Breast Cancer Cells Stimulate Neutrophils to Produce Oncostatin M: Potential Implications for Tumor Progression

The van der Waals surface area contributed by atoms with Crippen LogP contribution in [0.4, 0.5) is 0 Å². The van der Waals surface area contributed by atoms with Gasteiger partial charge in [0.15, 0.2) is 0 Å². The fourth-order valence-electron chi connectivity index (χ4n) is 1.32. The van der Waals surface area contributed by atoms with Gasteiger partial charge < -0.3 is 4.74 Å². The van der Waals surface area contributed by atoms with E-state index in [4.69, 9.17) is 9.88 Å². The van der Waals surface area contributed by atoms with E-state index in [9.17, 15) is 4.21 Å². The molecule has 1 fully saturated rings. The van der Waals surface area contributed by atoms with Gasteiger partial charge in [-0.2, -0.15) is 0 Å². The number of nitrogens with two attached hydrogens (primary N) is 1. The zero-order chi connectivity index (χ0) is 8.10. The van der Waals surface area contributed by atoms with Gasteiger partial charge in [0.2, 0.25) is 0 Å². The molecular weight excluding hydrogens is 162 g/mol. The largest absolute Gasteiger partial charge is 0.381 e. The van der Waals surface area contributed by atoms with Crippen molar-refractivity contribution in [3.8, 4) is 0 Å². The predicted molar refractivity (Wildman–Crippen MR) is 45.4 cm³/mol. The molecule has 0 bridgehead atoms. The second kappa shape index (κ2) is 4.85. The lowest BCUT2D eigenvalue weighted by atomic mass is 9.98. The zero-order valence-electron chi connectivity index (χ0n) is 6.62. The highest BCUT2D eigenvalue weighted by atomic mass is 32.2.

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Tumor-associated and tumor-infiltrating neutrophils (TAN) and macrophages (TAM) can account for as much as 50% of the total tumor mass in invasive breast carcinomas. It is thought that tumors secrete factors that elicit a woundrepair response from TAMs and TANs and that this response inadvertently stimulates tumor progression. Oncostatin M is a pleiotropic cytokine belonging to the interleukin-6 family that is expressed by several cell types including activated human T lymphocytes, macrophages, and neutrophils. Whereas oncostatin M can inhibit the proliferation of breast cancer cells in vitro, recent studies suggest that oncostatin M may promote tumor progression by enhancing angiogenesis and metastasis. In addition, neutrophils can be stimulated to synthesize and rapidly release large quantities of oncostatin M. In this article, we show that human neutrophils secrete oncostatin M when cocultured with MDA-MB-231 and T47D human breast cancer cells. Neutrophils isolated from whole blood or breast cancer cells alone express little oncostatin M by immunocytochemistry and ELISA, but neutrophils express and release high levels of oncostatin M when they are cocultured with breast cancer cells. In addition, we show that granulocyte-macrophage colony-stimulating factor produced by breast cancer cells and cell-cell contact are both necessary for the release of oncostatin M from neutrophils. Importantly, neutrophilderived oncostatin M induces vascular endothelial growth factor from breast cancer cells in coculture and increases breast cancer cell detachment and invasive capacity, suggesting that neutrophils and oncostatin M may promote tumor progression in vivo.